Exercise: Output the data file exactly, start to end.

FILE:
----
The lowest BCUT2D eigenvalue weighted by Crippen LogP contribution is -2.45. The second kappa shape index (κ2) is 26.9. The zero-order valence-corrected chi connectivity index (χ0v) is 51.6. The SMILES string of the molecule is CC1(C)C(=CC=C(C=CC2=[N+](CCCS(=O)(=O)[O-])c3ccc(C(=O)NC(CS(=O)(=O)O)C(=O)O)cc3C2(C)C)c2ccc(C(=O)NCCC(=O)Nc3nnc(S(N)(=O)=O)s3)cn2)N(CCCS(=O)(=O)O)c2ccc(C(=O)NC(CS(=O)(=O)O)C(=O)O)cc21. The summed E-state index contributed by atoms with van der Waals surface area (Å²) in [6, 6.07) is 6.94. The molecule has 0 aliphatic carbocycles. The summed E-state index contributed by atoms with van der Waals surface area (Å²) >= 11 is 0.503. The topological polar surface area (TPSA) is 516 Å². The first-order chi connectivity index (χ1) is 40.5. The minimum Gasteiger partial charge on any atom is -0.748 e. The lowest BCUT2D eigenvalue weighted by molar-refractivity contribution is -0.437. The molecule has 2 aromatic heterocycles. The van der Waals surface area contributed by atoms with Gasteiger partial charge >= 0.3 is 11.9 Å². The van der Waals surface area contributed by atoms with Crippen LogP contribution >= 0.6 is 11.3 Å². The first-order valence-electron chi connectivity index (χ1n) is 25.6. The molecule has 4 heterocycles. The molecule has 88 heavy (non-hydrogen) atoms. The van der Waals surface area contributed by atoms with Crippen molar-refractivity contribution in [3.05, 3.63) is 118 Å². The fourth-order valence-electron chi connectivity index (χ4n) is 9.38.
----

The lowest BCUT2D eigenvalue weighted by Crippen LogP contribution is -2.45. The second kappa shape index (κ2) is 26.9. The zero-order valence-corrected chi connectivity index (χ0v) is 51.6. The SMILES string of the molecule is CC1(C)C(=CC=C(C=CC2=[N+](CCCS(=O)(=O)[O-])c3ccc(C(=O)NC(CS(=O)(=O)O)C(=O)O)cc3C2(C)C)c2ccc(C(=O)NCCC(=O)Nc3nnc(S(N)(=O)=O)s3)cn2)N(CCCS(=O)(=O)O)c2ccc(C(=O)NC(CS(=O)(=O)O)C(=O)O)cc21. The summed E-state index contributed by atoms with van der Waals surface area (Å²) in [6, 6.07) is 6.94. The molecule has 0 aliphatic carbocycles. The summed E-state index contributed by atoms with van der Waals surface area (Å²) >= 11 is 0.503. The topological polar surface area (TPSA) is 516 Å². The first-order chi connectivity index (χ1) is 40.5. The minimum Gasteiger partial charge on any atom is -0.748 e. The lowest BCUT2D eigenvalue weighted by molar-refractivity contribution is -0.437. The molecule has 2 aromatic heterocycles. The van der Waals surface area contributed by atoms with Gasteiger partial charge >= 0.3 is 11.9 Å². The van der Waals surface area contributed by atoms with Crippen LogP contribution >= 0.6 is 11.3 Å². The first-order valence-electron chi connectivity index (χ1n) is 25.6. The molecule has 4 heterocycles. The molecule has 88 heavy (non-hydrogen) atoms. The van der Waals surface area contributed by atoms with Crippen molar-refractivity contribution in [3.05, 3.63) is 118 Å². The fourth-order valence-electron chi connectivity index (χ4n) is 9.38.